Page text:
Payment card transaction charges are a part of life for most businesses, accepted as another cost of selling goods and services.
These transaction charges, known in the sector as ‘interchange fees’, are paid whenever customers purchase by credit or debit cards and are paid to the card-issuing banks to cover costs and risks such as handling, fraud and bad debt.
The EU’s controversial 2015 Interchange Fee Regulation (IFR) capped interchange fees and aimed to open up Europe’s card payments sector to competition and innovation.
And with a European Commission review of the IFR just around the corner, one of the key questions doing the rounds is whether the regulation has delivered on its objectives of lowering debit and credit card payment costs, increasing competition and transparency and paving the way for the introduction of new, innovative payment technologies.
These were just some of the issues up for discussion at a unique panel debate organised as part of the European Payment Institutions Federation’s (EPIF) annual conference last month.
Moderating the panel debate, Loreta Liutkute, EPIF Vice Chair and Director of Public Policy and Regulatory affairs at Western Union, explained that the upcoming Commission IFR review would be based on an independent study by EY and will consider whether the provisions of the regulation had been delivered.
“IFR is controversial, it is disruptive and while it aims to reduce card payments costs, it also addresses wider issues such as processing, commercial cards and transparency requirements.”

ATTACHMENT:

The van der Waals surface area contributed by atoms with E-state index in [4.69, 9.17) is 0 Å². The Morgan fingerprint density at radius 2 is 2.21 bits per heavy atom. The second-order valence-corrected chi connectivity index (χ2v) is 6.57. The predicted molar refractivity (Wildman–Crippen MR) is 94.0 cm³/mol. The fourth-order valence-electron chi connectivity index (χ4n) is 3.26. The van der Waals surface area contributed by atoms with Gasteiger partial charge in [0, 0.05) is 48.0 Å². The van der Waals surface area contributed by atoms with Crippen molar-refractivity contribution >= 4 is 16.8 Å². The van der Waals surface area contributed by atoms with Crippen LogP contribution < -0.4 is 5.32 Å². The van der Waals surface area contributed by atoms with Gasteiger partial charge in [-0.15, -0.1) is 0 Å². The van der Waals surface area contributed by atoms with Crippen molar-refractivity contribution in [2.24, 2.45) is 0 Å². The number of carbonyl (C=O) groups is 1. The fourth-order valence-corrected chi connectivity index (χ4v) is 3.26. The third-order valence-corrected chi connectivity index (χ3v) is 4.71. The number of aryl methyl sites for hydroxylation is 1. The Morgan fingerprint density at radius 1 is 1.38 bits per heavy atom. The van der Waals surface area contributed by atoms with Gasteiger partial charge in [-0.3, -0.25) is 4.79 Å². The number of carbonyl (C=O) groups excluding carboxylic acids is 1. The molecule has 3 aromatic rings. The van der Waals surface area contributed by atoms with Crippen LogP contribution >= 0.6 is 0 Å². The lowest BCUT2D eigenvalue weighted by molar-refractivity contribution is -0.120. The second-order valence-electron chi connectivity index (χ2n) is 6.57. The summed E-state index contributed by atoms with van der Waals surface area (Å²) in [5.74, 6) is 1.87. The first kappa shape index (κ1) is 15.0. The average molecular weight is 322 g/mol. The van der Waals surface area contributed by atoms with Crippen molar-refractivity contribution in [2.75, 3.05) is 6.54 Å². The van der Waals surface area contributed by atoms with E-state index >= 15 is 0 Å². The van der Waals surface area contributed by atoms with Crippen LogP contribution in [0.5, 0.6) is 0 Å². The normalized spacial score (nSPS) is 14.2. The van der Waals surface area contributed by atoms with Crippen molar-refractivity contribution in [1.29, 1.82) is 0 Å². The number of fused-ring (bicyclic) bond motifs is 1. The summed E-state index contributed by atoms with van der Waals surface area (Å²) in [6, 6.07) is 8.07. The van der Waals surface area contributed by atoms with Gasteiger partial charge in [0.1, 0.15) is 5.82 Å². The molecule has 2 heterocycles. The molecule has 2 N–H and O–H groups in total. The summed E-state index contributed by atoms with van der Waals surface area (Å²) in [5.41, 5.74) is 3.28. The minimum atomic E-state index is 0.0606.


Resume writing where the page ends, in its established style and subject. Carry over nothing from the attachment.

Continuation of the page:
"Football fans will know of the Bosman case, which fundamentally changed the rules for transfers in Europe’s football market. I think the IFR has done the same for the payment card market" Elie Beyrouthy, EPIF Chair and Vice President of European Government Affairs at American Express
Liutkute posed several questions to the panellists, including, whether the payments market had evolved since IFR’s introduction, whether the regulation had led to market changes and whether fee capping had been effective.
First up was René Plank, Deputy Head of Unit of Antitrust Payment Systems within the European Commission’s Competition Directorate General, who said the Commission had analysed whether, since entering into force, there was sufficient data available on the IFR, and came to the conclusion that there was not.
The IFR review report was pushed back and EY were commissioned to deliver a new study. “EY were tasked with looking specifically into quantitative data. So they have been carrying out a rather extensive questionnaire and information-gathering exercise.”
Plank suggested that the scope of the review would be broad, covering the main objectives of the regulation, such as the capping of interchange fees, to “a host of other things” either directly regulated or just outside the scope of the regulation.
John Mowat, Regulatory Policy and Strategy Team Manager at the UK’s Payment Systems Regulator (PSR), said they were currently taking a “deep look” at the card-acquiring market in Britain.
“What we’re hearing from stakeholders since the regulation’s introduction is that there have been substantial savings, with one estimate of about €6bn across Europe and €500m in the UK.”